The world media again raised the issue of nuclear cooperation between Islamabad and Riyadh in 2013, and its relevance was dictated by several factors of domestic, regional and world order. “Arab Spring” events, political reformatting of most Middle Eastern countries, Geneva 24 agreements in November 2013 aimed at easing sanctions against Iran, withdrawing US / NATO coalition troops from Afghanistan, activity of Pakistan’s foreign policy on Persian direction in the second half of 2013 - beginning 2014 etc. - all these components and to be considered.
First, the rejection of the Iranian nuclear program is one of the dominant factors of the regional policy of Riyadh. In previous years, before the events of 2011 in the Middle East, the White House provided Saudi Arabia with certain security guarantees against the nuclear threat of Iran. However, KSA doubts appeared long before 24 in November of 2013, and after “Geneva 1” they were confirmed. The monarchy fears that Iran’s nuclear “printing out” will entail a violation of the existing balance of forces in the region. Currently, Saudi Arabia expresses dissatisfaction with the United States and Western countries in the matter of easing sanctions against Tehran. The anti-American and anti-Saudi sentiments of the Shiite population of Iran have repeatedly in the past fueled the discontent of the Shiites of Saudi Arabia, Bahrain, etc., and the Persian Gulf monarchies fear Shiite uprisings. Many political analysts expressed the opinion that the use of nuclear weapons was unlikely, but at the same time there was a suggestion that Riyadh was concerned about the limited conflict.
Nuclear weapons in the history of mankind have been used once, and in the modern world for a number of decades have been a deterrent. Without possessing its own, Riyadh is interested in the use of nuclear weapons at the disposal of the armed forces of Pakistan as a factor in deterring any armed aggression against KSA. And in this regard, the monarchy is interested in developing political and economic cooperation with Islamabad, and is ready to provide financial support for the development of the defense potential of this country. In turn, the improvement of the nuclear potential of Islamabad can be used by it as a lever of political pressure in the region, on relations with India, Iran, etc. In November, the Pakistan Foreign Ministry 2013 stated that "Pakistan’s nuclear program is designed exclusively for its own self-defense and to maintain the level of minimum deterrence."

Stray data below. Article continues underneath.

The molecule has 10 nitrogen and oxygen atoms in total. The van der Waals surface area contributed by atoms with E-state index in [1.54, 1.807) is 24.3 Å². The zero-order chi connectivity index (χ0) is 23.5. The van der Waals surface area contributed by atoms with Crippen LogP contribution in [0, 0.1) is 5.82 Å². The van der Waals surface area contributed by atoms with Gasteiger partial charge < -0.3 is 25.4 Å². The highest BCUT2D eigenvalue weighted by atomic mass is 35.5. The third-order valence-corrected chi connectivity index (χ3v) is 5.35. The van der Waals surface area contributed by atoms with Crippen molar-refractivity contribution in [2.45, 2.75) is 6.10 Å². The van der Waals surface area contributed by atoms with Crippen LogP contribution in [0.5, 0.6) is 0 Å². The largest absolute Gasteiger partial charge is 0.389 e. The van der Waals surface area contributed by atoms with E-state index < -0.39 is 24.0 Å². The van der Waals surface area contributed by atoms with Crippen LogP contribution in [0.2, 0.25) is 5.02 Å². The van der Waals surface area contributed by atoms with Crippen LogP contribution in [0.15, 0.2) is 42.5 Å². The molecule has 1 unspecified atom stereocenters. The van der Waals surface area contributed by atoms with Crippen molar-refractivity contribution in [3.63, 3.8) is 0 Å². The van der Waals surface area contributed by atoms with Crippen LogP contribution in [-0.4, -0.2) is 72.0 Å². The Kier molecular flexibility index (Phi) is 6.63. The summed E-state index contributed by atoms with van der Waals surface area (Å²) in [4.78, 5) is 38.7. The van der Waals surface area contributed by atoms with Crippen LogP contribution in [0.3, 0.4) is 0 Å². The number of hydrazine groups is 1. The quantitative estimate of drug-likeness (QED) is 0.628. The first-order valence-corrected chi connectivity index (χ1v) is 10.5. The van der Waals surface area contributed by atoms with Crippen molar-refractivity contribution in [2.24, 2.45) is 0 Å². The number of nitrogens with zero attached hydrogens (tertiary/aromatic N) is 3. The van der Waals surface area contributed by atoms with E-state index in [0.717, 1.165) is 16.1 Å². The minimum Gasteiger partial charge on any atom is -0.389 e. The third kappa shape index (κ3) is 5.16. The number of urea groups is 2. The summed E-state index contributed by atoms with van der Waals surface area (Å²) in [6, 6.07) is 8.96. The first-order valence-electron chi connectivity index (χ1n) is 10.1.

Secondly, the tension in the whole relations between the United States and Saudi Arabia. The first signs appeared in 2012, when the modern US administration actually abandoned its longtime ally H. Mubarak, the overthrown President of Egypt, to the mercy of fate. The ease with which B. Obama supported his successor M. Mursi, became an illustrative lesson for all the monarchies of the Persian Gulf.
Remains acute, for example, for Saudi Arabia, and the Syrian issue. Riyadh openly criticized the Western allies for apostasy in supporting the Syrian opposition. KSA, seeking to expand the circle of sympathizers, attracted Pakistan to the call to support the coalition government in Syria.
Third, consider a factor such as the withdrawal of US / NATO coalition troops from Afghanistan in 2014. This will entail a weakening of Islamabad’s strategic cooperation with Washington, as it was at the end of the twentieth century 90 after the Soviet withdrawal from Afghanistan. Such a development is likely to entail the need to replace US economic assistance to Pakistan with Saudi, and in this context Islamabad can really rely on the assistance of Riyadh. In March, 2014, Riyadh, has already allocated $ 1.5 to Islamabad. Advisor to the Prime Minister of Pakistan on National Security and Foreign Policy Aziz confirmed that this amount was provided for the purpose of providing economic support. Financial investments in the economy of Pakistan entail the strengthening of Riyadh’s ideological, political, and military influence on Islamabad. At the same time, Islamabad firmly adheres to the position that the country's nuclear program is fully funded from national resources and developed by domestic scientists.
Pakistan and Saudi Arabia primarily raise security issues, as they are united by a common strategic space in the region. Given the above, Islamabad considers for itself the right to answer for Riyadh’s request for nuclear cooperation (in one form or another).